Hallucinations are sensory experiences that occur in the absence of an external stimulus. The most common type is auditory hallucinations (i.e., hearing sounds or voices that others cannot hear).
Delusions are unshaken beliefs in something despite conflicting information or even when lacking in any supportive evidence. Some examples include belief that someone is after him / her (persecutory delusion), belief that unsuspicious occurrences refer to him/ her in person (delusion of reference). Delusion may be deemed odd or bizarre if they do not derive from ordinary life experiences.
People experiencing these symptoms often feel anxious, vulnerable and lonely as the experience of delusion and hallucination can seem real and be overwhelming. They may encounter cognitive, academic, interpersonal, and emotional difficulties.
Medical treatment helps managing these symptoms. However, due to various reasons, such as impact of the symptoms, stigmatization and misunderstanding of others, not everyone is ready to seek help.
How to Respond and Support
People showing early symptoms or those who have never experienced psychosis may have no or very low insight into their problems.
In order to establish trust, try to understand and address your friend’s needs or concerns, so that they would consider seeking professional support as relevant and helpful. You may take a “soft” approach to initiate engagement:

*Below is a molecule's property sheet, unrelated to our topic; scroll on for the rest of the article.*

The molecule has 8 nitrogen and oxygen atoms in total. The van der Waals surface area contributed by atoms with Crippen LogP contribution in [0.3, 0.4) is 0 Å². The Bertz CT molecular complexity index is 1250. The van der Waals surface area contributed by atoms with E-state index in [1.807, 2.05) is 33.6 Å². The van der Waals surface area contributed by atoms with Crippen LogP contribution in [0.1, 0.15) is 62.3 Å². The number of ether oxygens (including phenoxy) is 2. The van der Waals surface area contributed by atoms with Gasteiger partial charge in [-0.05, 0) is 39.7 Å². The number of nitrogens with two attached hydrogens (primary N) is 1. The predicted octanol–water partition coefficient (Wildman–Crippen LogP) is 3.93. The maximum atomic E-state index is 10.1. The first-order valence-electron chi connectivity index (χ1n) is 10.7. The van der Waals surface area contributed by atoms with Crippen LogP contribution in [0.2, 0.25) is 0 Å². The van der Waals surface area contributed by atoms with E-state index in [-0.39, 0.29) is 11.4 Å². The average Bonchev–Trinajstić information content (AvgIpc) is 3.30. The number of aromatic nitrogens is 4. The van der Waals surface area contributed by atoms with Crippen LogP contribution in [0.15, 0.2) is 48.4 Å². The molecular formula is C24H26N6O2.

- Make the environment safe and comfortable for both you and your friend. The psychotic experience can be terrifying for your friend and they may be sensitive to people, noises, etc
- Be non-judgmental towards their experiences even though they may look odd and irrational
- Avoid getting into debates, arguments or confrontations about the truthfulness of the hallucinations or delusional content
- Reassure them you are trying to help and support
- Check if they feel concerned or distressed with anything (e.g., poor sleep, concentration difficulties, fears, interpersonal stress, etc., which may be less intimidating reasons to advise them to seek medical help)
- Explore if your friend know anyone who are aware of their struggles and gently ask for permission to get in touch with them
- In case your friend is behaving in a way that may cause harm to themselves or others, call for emergency support
- Seek advice from CEDARS-CoPE (3917 8388 / firstname.lastname@example.org)
- Jones, N., Bower, K., Furuzawa, A., & Tyler, D. (2018). Back to school: Toolkits to support the full inclusion of students with early psychosis in higher education. Alexandria, VA: National Association of State Mental Health Program Directors.
- IPEP. (2014). What is psychosis?. Retrieved from http://ipep.hk/en/psychosis/what-is-psychosis